Prognosis in autism is generally poor. Longitudinal studies indicate that 90% of individuals with autism have clinical deficits that persist throughout adulthood.9 Approximately 60% to 70% of autistic individuals have an IQ below 70, and symptom severity is inversely related to IQ.1,5,9 In one longitudinal study, 27% of autistic adults were employed, primarily in sheltered workshops or menial jobs. Almost all required assisted living, either with family members (47%) or in residential placements (53%).9,10

Whereas autism was once considered to be the result of poor parenting, it is now generally accepted that it is a biologically based neurodevelopmental disorder. Several lines of evidence suggest serotonergic abnormalities in autism. Autism is likely to have a polygenetic component, although concordance rates in twin studies indicate that other factors must also be important. A difficult challenge in both genetic and neurobiological research in autism is the possibility that there are many different core etiologies, each ultimately generating a similar cognitive and behavioral profile through a common final pathway. For example, there are several very different disease conditions (e.g., fragile X syndrome, congenital rubella, herpes simplex encephalitis, tuberous sclerosis, and fetal exposure to toxins) that are often associated with autism.5,11

Recent reviews of imaging studies in autism indicate that no focal brain injury has yet been consistently demonstrated, although a number of potentially important differences have been reported.3,12 In brief, autopsy studies have found cerebellar pathology, including a decreased number of Purkinje and granular cells in posterior—inferior cerebellar cortex. Limbic structures were also abnormal, including increased neuronal density with small cell bodies and stunted dendrites. Some magnetic resonance imaging (MRI) studies have reported significantly smaller lobules VI and VII of the cerebellar vermis in autism, but this finding has not been replicated consistently. Generalized increases in brain volume have been reported from studies of head circumference and MRI-based measurements, but not from an autopsy study that measured brain weight.3,12,13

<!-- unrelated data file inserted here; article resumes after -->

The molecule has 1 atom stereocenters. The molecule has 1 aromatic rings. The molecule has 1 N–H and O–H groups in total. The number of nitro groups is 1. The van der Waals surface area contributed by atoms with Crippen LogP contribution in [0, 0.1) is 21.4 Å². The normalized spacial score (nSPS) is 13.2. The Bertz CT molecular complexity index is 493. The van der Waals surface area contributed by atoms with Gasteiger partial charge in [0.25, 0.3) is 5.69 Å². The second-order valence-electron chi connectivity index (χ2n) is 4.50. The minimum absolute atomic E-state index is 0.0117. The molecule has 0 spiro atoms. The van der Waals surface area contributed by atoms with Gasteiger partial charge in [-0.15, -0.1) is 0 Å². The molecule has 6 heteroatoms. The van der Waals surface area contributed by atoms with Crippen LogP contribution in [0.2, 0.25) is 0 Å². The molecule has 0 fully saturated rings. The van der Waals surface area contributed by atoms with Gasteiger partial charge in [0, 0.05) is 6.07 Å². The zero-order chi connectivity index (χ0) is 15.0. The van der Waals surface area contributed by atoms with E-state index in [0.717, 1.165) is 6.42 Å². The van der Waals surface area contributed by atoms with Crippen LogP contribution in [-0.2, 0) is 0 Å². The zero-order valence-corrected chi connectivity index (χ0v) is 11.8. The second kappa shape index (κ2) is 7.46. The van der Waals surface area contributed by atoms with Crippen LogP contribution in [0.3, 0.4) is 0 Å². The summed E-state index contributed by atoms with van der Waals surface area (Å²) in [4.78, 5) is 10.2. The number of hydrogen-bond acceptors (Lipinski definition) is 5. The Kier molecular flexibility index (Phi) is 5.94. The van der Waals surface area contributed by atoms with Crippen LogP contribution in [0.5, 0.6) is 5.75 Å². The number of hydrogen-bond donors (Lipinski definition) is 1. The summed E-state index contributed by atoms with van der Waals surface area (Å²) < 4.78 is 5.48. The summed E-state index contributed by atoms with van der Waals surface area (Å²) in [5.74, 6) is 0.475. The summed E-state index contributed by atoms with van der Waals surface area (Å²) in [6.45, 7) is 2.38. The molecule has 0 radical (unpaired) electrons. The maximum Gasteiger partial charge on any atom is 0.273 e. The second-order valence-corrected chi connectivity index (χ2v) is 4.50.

More promising are the results from various methods of functional brain imaging, which may provide insight into abnormalities in processing and functional organization. These include initial reports of globally elevated glucose utilization as well as focal metabolic or blood flow abnormalities in the anterior cingulate gyrus, temporal and parietal lobes, basal ganglia, thalamus, and cerebellum. There are also indications of atypical language dominance and decreased hemispheric functional specialization.3,12,14,15

Neuronal functioning can be recorded more directly by electroencephalography (EEG) and magnetoencephalography (MEG). Abnormalities in the spontaneous EEG are common in autism, and several studies have demonstrated that epilepsy develops in 20% to 30% of autistic individuals.10,16A general limitation of EEG studies is a difficulty in relating EEG abnormalities to specific brain regions. This is because electrical conductivity barriers between the brain, cerebrospinal fluid, skull, and scalp distort the neuroelectric pattern recorded at the scalp. MEG uses superconducting sensors to noninvasively measure the neuromagnetic fields generated by the brain's electrical activity. It offers an attractive alternative to EEG because the above-described conductivity barriers cause only minimal neuromagnetic distortions. Thus, relatively simple mathematical models can be used to infer the spatiotemporal pattern of brain activities that generated specific neuromagnetic signals of interest, allowing good localization of the active brain regions.17 In autism, MEG has recently shown a high incidence of sleep epileptiform activity in peri-Sylvian brain regions, even in patients who have never experienced a clinical seizure.10,16 MEG is also used to measure changes in brain activity in response to functional activation. In the case presented here, an auditory task was used to demonstrate abnormal auditory information processing.